Never underestimate the power of a good meal — especially if it includes dessert. Elaine Christiansen ran the Pillsbury Bake Off for ages, has volunteered at the State Fair's Hamline Dining Hall for more than 50 years, and at age 88, still makes annual mission trips to Guatemala.
The past 100 years have seen a level of medical innovation unprecedented in human history. In just a few generations, we’ve seen the development of antibiotics, x-rays, organ transplants, the mapping of the human genome and the digitization of many medical functions.
A tour of Red Wing Shoes’ century-old factory to understand how the American icon blends tried and true with the new — techniques, machinery and even craftspeople — to make 16,000 pairs of work boots every week.
In the ’60s, Lay’s potato chips’ ”betcha can’t eat just one″ campaign linked the irresistibility of junk food with the reality of mindless overeating. In the ’90s, Pringles told us that “once you pop, you can’t stop.” Were these promises, or were they threats?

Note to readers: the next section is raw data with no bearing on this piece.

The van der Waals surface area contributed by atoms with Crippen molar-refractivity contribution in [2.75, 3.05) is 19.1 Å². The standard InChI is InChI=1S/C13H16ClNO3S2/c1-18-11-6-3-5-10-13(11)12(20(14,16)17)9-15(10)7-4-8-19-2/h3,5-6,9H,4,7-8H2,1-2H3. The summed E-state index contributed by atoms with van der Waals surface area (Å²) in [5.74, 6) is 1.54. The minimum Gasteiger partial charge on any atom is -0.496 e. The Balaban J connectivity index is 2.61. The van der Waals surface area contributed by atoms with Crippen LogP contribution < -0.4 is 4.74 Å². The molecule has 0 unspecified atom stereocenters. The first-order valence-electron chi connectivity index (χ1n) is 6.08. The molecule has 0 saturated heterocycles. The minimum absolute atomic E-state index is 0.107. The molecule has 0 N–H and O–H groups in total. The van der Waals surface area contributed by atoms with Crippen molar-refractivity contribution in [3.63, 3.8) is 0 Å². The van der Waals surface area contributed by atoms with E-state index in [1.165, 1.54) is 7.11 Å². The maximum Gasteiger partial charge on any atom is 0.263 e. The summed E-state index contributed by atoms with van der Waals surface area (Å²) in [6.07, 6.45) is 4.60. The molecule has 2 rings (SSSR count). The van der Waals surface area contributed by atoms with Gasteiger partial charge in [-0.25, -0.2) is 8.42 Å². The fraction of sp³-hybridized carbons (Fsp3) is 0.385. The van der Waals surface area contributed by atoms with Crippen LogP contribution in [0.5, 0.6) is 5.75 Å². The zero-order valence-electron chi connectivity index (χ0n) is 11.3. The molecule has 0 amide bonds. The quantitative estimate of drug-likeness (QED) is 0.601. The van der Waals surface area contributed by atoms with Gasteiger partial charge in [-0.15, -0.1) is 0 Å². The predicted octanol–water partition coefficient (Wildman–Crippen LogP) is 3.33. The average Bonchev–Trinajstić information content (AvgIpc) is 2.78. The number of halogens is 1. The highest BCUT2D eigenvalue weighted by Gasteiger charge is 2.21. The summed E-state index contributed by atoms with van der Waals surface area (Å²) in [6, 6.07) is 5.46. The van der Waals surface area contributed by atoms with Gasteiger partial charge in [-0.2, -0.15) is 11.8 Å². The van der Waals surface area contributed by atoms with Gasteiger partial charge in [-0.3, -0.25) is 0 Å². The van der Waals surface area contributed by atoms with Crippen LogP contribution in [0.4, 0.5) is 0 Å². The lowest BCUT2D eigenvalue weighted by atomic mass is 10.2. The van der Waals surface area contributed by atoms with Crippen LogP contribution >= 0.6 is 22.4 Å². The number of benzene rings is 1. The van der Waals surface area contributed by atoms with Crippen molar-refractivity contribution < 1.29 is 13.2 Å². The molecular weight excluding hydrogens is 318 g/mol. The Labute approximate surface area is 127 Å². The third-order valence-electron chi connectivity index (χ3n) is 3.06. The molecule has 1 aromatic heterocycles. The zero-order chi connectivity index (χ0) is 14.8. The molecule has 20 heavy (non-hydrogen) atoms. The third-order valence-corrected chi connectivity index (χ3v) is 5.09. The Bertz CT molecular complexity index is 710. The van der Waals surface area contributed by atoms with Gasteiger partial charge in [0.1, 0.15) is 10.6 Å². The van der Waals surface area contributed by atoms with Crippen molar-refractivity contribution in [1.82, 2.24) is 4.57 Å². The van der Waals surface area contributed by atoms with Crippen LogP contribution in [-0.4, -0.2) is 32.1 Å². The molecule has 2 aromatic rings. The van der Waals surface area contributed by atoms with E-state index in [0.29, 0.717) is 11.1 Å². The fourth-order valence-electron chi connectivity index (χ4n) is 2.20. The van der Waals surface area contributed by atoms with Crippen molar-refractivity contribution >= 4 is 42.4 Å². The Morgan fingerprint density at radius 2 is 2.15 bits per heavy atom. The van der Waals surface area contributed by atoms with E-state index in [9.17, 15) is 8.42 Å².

Some people have jobs that are incredibly cool: supermodels, international spies, astronauts. And some people have jobs that seem enviably cushy, like mattress testers or chocolate tasters. Into the center of this Venn diagram of desirable careers step the whisky ambassadors of the world, a cadre of spirits-savvy professionals whose life’s work is to teach you about the wonders of whisky.
From on-site sports bars to neighborhood dance hall events, long-term care facilities are changing the way they interact with residents and external communities.
Nine years ago, Todd Stivland sat down at his dining room table and started a small, quiet revolution in long-term care. The Minnesota-based family-practice physician had seen an increasing number of frail, elderly patients in his ofﬁce. He began to wonder if there could possibly be some way to “ﬁx” a system that allowed this kind of situation to occur.